Next, it was heading north as north can be, aiming to get to Cape Reinga and see the lighthouse there by sunset. Now, New Zealand may look very small on the map, especially compared to Australia. But I’m here to tell you that all of the maps are wrong, and that travelling from point A to point B inevitably takes you halfway around the fucking globe. After several more hours on the road, I was despairing of ever reaching the Cape. Cresting every hill we’d see yet more land, stretching on forever. We made a brief stop on 90 Mile Beach, and then the road went on and on and on some more. “Fuck you, New Zealand,” I was ranting. “Where is the fucking cape, this fucking road is lasting for fucking ever and it’s not even fucking possible.” (Yes, I do have a favourite verb!)
An interminable period later, we finally saw the end of the road. At last! At last!!!!! So we got out of the van and were hit by wind so strong that I stumbled backward. It was ridiculous. We could also see a storm rapidly approaching, and there was no way I wasn’t getting a photo of the damn lighthouse after all of that effort, so laughing hysterically (well, I was), we took on the wind.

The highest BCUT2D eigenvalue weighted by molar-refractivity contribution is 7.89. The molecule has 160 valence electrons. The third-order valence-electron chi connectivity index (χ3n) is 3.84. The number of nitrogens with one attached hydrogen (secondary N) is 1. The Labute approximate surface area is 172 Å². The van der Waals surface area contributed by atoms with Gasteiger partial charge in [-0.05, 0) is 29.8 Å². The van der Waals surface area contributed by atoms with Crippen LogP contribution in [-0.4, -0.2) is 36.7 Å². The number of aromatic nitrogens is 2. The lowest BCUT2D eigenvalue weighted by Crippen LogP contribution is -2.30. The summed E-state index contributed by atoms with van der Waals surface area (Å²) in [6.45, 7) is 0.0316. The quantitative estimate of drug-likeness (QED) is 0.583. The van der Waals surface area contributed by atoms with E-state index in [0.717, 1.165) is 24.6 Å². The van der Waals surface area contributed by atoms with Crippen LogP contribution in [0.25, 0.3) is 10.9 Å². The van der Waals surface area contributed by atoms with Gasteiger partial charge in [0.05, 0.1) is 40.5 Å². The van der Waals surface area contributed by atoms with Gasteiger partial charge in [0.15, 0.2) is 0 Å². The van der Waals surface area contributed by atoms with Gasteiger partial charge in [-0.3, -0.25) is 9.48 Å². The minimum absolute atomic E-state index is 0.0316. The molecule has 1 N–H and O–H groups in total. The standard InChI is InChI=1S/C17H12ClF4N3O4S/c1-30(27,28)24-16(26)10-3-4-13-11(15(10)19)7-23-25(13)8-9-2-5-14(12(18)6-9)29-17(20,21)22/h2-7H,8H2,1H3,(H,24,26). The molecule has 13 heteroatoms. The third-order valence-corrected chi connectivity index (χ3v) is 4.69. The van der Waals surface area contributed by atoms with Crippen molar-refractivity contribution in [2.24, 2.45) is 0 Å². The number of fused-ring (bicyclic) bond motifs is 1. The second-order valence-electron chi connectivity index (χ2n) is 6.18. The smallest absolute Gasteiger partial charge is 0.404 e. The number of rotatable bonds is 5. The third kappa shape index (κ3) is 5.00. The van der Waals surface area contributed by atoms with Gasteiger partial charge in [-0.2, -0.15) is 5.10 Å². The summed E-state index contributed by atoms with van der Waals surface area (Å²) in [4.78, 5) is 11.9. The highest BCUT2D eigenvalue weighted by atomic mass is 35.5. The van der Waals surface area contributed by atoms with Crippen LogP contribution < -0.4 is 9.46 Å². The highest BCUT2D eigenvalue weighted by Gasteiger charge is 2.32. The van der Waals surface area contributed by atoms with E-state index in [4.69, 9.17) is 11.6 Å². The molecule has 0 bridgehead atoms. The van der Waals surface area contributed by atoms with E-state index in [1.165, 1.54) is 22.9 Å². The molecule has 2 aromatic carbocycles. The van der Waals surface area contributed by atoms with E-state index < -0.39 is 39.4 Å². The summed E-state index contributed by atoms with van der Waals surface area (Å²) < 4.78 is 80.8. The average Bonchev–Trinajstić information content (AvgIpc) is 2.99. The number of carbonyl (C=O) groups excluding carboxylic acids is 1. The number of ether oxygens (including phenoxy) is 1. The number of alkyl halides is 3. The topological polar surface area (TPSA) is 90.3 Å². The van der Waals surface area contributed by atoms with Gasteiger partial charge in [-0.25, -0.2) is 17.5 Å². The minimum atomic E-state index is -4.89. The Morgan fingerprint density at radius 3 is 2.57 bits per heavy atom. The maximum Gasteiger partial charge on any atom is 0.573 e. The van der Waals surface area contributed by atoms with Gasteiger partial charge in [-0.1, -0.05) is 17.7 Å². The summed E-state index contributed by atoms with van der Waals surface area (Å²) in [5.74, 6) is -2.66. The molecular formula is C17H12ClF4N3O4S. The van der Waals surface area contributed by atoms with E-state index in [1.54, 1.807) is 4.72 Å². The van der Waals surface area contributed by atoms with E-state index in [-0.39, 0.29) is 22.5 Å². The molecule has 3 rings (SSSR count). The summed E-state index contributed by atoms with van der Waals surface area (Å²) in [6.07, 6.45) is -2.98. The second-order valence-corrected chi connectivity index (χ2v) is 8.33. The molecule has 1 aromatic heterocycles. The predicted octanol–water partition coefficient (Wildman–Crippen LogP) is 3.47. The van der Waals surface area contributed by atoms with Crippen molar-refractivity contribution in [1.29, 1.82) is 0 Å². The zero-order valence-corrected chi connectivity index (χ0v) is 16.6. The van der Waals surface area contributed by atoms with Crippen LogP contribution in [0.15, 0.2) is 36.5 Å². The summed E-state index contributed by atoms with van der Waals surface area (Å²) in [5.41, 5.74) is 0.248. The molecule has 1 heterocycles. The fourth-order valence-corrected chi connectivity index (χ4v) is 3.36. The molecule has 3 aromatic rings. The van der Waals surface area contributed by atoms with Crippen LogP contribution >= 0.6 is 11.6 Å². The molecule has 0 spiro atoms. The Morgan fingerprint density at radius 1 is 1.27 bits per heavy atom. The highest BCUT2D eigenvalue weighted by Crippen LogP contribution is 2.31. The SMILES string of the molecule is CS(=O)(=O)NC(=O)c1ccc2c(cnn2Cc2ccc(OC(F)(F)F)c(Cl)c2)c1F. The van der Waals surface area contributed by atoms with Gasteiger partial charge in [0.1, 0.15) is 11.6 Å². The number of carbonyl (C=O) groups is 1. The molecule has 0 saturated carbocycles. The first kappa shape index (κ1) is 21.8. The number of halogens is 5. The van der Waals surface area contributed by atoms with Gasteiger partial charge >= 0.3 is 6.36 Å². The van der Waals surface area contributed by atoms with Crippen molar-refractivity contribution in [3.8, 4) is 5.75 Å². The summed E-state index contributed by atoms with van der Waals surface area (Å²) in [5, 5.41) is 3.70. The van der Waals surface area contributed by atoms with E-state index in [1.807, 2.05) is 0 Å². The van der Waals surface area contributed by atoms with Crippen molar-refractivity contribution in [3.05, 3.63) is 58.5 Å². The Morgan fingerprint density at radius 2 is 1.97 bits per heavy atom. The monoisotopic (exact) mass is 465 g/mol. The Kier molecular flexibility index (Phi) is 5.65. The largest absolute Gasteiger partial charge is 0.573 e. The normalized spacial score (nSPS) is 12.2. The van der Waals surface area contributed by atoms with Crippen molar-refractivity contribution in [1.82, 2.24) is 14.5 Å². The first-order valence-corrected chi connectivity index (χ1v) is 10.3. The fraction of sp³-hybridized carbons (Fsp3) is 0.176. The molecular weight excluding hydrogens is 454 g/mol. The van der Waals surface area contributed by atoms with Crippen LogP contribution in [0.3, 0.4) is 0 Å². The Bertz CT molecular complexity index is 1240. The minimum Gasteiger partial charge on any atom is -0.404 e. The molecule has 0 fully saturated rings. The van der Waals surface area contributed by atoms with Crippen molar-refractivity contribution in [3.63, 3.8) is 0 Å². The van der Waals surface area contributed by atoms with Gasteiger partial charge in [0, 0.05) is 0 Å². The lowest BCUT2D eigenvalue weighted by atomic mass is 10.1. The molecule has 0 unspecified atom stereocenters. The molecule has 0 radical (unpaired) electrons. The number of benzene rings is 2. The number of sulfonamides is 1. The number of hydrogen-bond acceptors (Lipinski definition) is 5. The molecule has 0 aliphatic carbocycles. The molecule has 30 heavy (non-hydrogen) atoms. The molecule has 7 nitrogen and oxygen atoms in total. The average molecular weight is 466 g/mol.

There were two German girls down by the lighthouse, but otherwise we had the place to ourselves. It was really very beautiful. It’s a sacred place for the Maori people. This is partly because you can see ‘the mixing of the waters’, where the Tasman meets the Pacific, and according to legend this was where the masculine sea met the feminine one, and all of the whirlpools were them getting… shall we say ‘amorous’? Secondly, it’s legend that deceased Maori spirits would gather along a sort of spiritual highway from all over New Zealand and ‘leap off’ at Te Rerenga Wairua (Cape Reinga). Here they would enter the underworld and join their brethren from Hawaiki. It was all super interesting.
Suddenly, I heard the Germans behind me start losing their minds over a rainbow. I turned around to see, and the sequence of shit-losing continued. “Guma! It’s a rainbow! It’s a rainbow!” (I never pretended to be cool). Guma just nodded. “Yup.” Haha hilariously, earlier that day I’d been talking about rainbows, and Guma had said “yeah, I don’t know if they get rainbows in New Zealand, hey.” I had a good giggle.
The epic drive was worth it, no?
Running on fumes, I took over the wheel and we made it to Kaitaia, thence to Paihia in the Bay of Islands for a hike the next day.
We travelled from where slept on the first night (1) to (2), via Whangarei and the west coast. I’ve marked on the oil refinery, the start of the windy roads, the forests, and the lighthouse (that’s naturally the giant fire hydrant).
(posted 25/10/14 and backdated)